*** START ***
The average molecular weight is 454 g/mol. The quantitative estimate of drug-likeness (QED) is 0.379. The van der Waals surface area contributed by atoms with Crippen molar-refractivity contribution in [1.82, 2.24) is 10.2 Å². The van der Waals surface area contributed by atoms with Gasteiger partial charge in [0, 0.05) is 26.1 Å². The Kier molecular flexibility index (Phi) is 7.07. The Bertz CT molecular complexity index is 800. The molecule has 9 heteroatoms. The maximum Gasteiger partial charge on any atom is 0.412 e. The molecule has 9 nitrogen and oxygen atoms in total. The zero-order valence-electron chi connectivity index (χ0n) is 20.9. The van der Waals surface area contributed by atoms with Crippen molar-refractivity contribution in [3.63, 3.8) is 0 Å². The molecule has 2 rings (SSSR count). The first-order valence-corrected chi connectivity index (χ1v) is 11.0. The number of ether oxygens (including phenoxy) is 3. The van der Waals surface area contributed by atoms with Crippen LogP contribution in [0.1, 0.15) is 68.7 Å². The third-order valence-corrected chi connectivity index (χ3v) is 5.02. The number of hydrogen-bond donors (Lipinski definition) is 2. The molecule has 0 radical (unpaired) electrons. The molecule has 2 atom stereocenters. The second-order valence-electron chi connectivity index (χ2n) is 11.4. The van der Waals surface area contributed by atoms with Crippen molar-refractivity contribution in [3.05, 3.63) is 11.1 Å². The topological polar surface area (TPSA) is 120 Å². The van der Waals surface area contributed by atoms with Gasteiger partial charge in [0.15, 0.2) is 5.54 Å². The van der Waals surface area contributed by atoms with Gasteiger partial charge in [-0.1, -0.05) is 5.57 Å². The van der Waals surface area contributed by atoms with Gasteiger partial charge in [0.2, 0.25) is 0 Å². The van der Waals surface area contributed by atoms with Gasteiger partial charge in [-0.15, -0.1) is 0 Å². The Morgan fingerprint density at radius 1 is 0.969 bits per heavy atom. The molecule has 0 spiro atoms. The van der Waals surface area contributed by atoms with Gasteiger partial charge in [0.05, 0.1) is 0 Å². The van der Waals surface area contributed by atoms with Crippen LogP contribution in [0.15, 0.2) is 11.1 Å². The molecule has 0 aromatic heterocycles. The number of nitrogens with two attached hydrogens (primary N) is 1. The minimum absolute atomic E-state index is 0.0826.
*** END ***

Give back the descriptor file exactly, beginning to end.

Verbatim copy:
The average molecular weight is 454 g/mol. The quantitative estimate of drug-likeness (QED) is 0.379. The van der Waals surface area contributed by atoms with Crippen molar-refractivity contribution in [1.82, 2.24) is 10.2 Å². The van der Waals surface area contributed by atoms with Gasteiger partial charge in [0, 0.05) is 26.1 Å². The Kier molecular flexibility index (Phi) is 7.07. The Bertz CT molecular complexity index is 800. The molecule has 9 heteroatoms. The maximum Gasteiger partial charge on any atom is 0.412 e. The molecule has 9 nitrogen and oxygen atoms in total. The zero-order valence-electron chi connectivity index (χ0n) is 20.9. The van der Waals surface area contributed by atoms with Crippen molar-refractivity contribution in [3.63, 3.8) is 0 Å². The molecule has 2 rings (SSSR count). The first-order valence-corrected chi connectivity index (χ1v) is 11.0. The number of ether oxygens (including phenoxy) is 3. The van der Waals surface area contributed by atoms with Crippen LogP contribution in [0.1, 0.15) is 68.7 Å². The third-order valence-corrected chi connectivity index (χ3v) is 5.02. The number of hydrogen-bond donors (Lipinski definition) is 2. The molecule has 0 radical (unpaired) electrons. The molecule has 2 atom stereocenters. The second-order valence-electron chi connectivity index (χ2n) is 11.4. The van der Waals surface area contributed by atoms with Crippen molar-refractivity contribution in [3.05, 3.63) is 11.1 Å². The topological polar surface area (TPSA) is 120 Å². The van der Waals surface area contributed by atoms with Gasteiger partial charge in [0.15, 0.2) is 5.54 Å². The van der Waals surface area contributed by atoms with Gasteiger partial charge in [-0.1, -0.05) is 5.57 Å². The van der Waals surface area contributed by atoms with Gasteiger partial charge in [0.2, 0.25) is 0 Å². The van der Waals surface area contributed by atoms with Gasteiger partial charge in [-0.15, -0.1) is 0 Å². The Morgan fingerprint density at radius 1 is 0.969 bits per heavy atom. The molecule has 0 spiro atoms. The van der Waals surface area contributed by atoms with Gasteiger partial charge in [0.05, 0.1) is 0 Å². The van der Waals surface area contributed by atoms with Crippen LogP contribution in [0.15, 0.2) is 11.1 Å². The molecule has 0 aromatic heterocycles. The number of nitrogens with two attached hydrogens (primary N) is 1. The minimum absolute atomic E-state index is 0.0826.